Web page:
What comes to mind when you think of a trip to Japan?
With this trip, my friends asked me if I was revisiting the cities of Tokyo, Kyoto or Osaka. When I replied that this time we were going to the more laid back places like Takayama and Kamikochi, almost all of them would give me a thoughtful look and ask where’s that?
Takayama, a quiet city in the the mountainous Gifu Prefecture of Japan, is famous for a lot of things like the hida beef, its museums and temples, the nearby tourist destinations like Kamikochi and Shinhotaka Rope-way, and the well preserved Old Town, Kami-Sannomachi, which serves as the commercial hub since way back during the Edo period. The Old Town is walking distance from the Takayama Train and Bus station (around ten minutes’ walk).
From the train station, we walked across the Miyagawa River and came to see two bronze statues facing each other in the middle of the Kajibashi Bridge. These statues are called Ashi-naga and Tenaga. Ashi-naga is a long legged goblin, while Tenaga is a long armed goblin. According to folklore, the two work as a team, where Tenaga would climb over Ashi-naga’s back so they can harvest fish and catch small creatures.
On our first day, we got to the Old Town a tad bit too late as the stores close at 5 o’clock in the afternoon. It was still quite surreal walking through the narrow picturesque streets – there were canals on both sides of the road flowing with clear water. I was amazed at this – I wish we had the same in my city.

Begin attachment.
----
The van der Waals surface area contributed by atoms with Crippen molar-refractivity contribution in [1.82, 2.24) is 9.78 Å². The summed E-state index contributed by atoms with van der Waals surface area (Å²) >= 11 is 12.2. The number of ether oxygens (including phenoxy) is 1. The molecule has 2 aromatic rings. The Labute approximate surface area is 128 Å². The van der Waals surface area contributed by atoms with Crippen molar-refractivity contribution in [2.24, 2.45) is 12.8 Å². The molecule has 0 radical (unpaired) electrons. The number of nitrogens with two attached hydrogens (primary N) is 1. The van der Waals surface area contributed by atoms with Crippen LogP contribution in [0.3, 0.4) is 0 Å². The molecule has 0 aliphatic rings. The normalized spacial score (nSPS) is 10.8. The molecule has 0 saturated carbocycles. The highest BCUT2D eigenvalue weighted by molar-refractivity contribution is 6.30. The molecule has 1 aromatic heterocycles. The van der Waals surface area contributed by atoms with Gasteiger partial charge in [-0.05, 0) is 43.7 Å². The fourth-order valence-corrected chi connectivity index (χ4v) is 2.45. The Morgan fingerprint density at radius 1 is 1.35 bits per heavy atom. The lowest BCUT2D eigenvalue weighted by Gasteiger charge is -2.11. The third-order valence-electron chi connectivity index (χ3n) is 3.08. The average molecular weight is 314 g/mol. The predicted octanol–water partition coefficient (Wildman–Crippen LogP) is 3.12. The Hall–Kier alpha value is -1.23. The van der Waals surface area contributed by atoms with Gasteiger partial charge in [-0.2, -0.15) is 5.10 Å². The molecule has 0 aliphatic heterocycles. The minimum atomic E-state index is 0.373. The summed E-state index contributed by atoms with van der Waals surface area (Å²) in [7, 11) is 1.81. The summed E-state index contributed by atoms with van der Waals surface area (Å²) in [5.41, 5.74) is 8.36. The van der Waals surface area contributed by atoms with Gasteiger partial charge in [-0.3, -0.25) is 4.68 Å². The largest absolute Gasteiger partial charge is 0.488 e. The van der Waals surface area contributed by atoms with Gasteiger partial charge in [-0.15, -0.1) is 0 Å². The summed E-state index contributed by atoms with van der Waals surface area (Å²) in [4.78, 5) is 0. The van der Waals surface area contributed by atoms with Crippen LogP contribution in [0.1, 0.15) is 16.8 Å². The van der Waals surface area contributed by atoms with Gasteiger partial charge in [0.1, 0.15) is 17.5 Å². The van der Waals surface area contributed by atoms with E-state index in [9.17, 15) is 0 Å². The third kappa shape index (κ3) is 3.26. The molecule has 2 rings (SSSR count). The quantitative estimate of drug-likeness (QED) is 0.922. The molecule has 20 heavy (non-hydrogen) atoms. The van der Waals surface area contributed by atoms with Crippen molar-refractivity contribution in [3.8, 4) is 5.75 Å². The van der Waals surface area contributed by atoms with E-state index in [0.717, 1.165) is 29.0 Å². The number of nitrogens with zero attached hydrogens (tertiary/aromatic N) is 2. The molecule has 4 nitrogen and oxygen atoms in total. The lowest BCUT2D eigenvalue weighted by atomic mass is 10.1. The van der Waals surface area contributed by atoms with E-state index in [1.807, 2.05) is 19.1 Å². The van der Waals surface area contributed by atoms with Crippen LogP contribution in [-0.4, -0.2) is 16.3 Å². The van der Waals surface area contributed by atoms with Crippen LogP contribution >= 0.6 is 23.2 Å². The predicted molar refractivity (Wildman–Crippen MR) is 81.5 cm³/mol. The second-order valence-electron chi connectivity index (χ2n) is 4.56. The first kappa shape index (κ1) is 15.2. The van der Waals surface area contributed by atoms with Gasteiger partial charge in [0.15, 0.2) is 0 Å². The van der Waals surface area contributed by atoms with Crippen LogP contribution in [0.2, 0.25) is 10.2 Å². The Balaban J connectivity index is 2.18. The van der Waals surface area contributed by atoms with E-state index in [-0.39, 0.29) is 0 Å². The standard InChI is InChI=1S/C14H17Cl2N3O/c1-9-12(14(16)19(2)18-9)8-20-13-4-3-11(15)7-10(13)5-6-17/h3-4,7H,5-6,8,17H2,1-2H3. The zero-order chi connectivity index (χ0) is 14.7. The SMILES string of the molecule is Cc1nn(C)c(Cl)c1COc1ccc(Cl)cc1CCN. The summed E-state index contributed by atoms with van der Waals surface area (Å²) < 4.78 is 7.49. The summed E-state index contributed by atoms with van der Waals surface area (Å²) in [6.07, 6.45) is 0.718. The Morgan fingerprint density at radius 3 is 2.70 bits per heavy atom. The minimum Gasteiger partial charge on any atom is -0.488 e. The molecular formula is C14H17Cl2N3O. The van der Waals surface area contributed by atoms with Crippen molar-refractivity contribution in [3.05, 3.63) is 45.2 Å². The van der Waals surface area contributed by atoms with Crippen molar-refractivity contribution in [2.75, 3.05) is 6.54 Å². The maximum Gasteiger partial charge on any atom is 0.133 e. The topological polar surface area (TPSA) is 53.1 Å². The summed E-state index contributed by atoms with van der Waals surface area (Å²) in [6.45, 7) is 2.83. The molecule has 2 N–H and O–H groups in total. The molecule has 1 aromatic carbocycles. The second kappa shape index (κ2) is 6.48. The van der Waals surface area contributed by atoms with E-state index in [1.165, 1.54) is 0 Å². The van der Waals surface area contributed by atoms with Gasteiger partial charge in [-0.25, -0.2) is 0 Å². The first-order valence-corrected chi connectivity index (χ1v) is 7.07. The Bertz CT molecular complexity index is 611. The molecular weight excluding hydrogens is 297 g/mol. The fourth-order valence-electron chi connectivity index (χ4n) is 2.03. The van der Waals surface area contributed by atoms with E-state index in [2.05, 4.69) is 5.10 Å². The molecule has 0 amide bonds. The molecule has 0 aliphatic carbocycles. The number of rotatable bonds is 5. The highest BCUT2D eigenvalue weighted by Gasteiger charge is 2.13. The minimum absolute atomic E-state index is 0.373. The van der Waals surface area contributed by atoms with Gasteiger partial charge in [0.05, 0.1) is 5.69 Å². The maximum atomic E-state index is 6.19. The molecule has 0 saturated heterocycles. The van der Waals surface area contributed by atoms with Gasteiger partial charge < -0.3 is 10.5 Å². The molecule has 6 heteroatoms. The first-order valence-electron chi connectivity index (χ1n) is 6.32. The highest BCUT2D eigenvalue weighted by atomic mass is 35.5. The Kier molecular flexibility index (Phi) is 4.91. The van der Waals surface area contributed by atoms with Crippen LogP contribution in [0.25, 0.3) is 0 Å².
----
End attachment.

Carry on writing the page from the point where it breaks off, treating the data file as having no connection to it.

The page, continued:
On the next day, after kicking off the day with a breakfast and stroll through the Miyagawa Morning Market, we headed right to the Takayama Old Town. It was teeming with tourists, and there were already queues at the restaurants as it was around lunch time. Because it was warm and sunny that day, we took it as good timing to enter the stores and check them out.
There were several souvenir shops selling wooden crafts and trinkets, local snacks, and sarubobo dolls. There were also several shops selling the hida beef skewers, sake, and other local delicacies. We also saw a man pulling on a rickshaw for tourists.
One of the best finds that I had in the Takayama Old Town is Cafe Ao, a Japanese cafe quietly tucked in one of the wooden stores near the Old Town’s entrance. What caught my attention was the mat floor and the irori, the Japanese sunken hearth used as a fireplace and heater in the olden days. The first time I learned about the irori was during our trip to Hida Folk Village (Hida No Sato) on our first day in Takayama.
All guests had to take off their shoes upon entering, and we made our way to the inner part of the building, where I was delighted to see a couple of zen gardens surrounding the cafe. There were lovely wooden furniture in the cafe, and some guests who opt to sit on the floor could do so. I got us green tea, coffee and a seasonal cake. The whole dining experience was very relaxing and precious. The seasonal cake was so yummy, and D liked the lovely touches of sweets included with his green tea.